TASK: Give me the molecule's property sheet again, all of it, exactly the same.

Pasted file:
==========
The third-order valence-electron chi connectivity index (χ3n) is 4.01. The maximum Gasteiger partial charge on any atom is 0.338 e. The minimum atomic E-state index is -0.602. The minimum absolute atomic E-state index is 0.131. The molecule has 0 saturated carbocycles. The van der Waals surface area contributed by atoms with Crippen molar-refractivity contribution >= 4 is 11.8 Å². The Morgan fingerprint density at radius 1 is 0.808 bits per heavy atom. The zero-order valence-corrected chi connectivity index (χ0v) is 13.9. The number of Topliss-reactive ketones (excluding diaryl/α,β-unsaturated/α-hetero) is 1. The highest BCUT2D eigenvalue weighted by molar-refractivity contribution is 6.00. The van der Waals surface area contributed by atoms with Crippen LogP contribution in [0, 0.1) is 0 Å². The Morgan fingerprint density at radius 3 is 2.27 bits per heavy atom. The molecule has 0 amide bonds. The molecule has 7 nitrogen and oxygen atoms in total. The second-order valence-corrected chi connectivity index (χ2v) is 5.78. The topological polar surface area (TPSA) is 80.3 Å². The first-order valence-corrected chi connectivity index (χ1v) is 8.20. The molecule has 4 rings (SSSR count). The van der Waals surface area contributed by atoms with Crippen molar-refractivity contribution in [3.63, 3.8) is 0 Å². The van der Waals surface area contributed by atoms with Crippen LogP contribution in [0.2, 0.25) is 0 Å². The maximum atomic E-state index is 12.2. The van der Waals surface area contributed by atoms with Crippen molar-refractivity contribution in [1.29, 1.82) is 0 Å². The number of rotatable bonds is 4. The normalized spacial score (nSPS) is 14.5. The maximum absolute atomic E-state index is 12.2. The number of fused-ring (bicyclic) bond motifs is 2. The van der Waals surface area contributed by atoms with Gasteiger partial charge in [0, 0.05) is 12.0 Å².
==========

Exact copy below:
The third-order valence-electron chi connectivity index (χ3n) is 4.01. The maximum Gasteiger partial charge on any atom is 0.338 e. The minimum atomic E-state index is -0.602. The minimum absolute atomic E-state index is 0.131. The molecule has 0 saturated carbocycles. The van der Waals surface area contributed by atoms with Crippen molar-refractivity contribution >= 4 is 11.8 Å². The Morgan fingerprint density at radius 1 is 0.808 bits per heavy atom. The zero-order valence-corrected chi connectivity index (χ0v) is 13.9. The number of Topliss-reactive ketones (excluding diaryl/α,β-unsaturated/α-hetero) is 1. The highest BCUT2D eigenvalue weighted by molar-refractivity contribution is 6.00. The van der Waals surface area contributed by atoms with Crippen LogP contribution in [0, 0.1) is 0 Å². The Morgan fingerprint density at radius 3 is 2.27 bits per heavy atom. The molecule has 0 amide bonds. The molecule has 7 nitrogen and oxygen atoms in total. The second-order valence-corrected chi connectivity index (χ2v) is 5.78. The topological polar surface area (TPSA) is 80.3 Å². The first-order valence-corrected chi connectivity index (χ1v) is 8.20. The molecule has 4 rings (SSSR count). The van der Waals surface area contributed by atoms with Crippen molar-refractivity contribution in [3.63, 3.8) is 0 Å². The van der Waals surface area contributed by atoms with Crippen LogP contribution in [0.2, 0.25) is 0 Å². The maximum atomic E-state index is 12.2. The van der Waals surface area contributed by atoms with Crippen molar-refractivity contribution in [1.29, 1.82) is 0 Å². The number of rotatable bonds is 4. The normalized spacial score (nSPS) is 14.5. The maximum absolute atomic E-state index is 12.2. The number of fused-ring (bicyclic) bond motifs is 2. The van der Waals surface area contributed by atoms with Gasteiger partial charge in [0, 0.05) is 12.0 Å².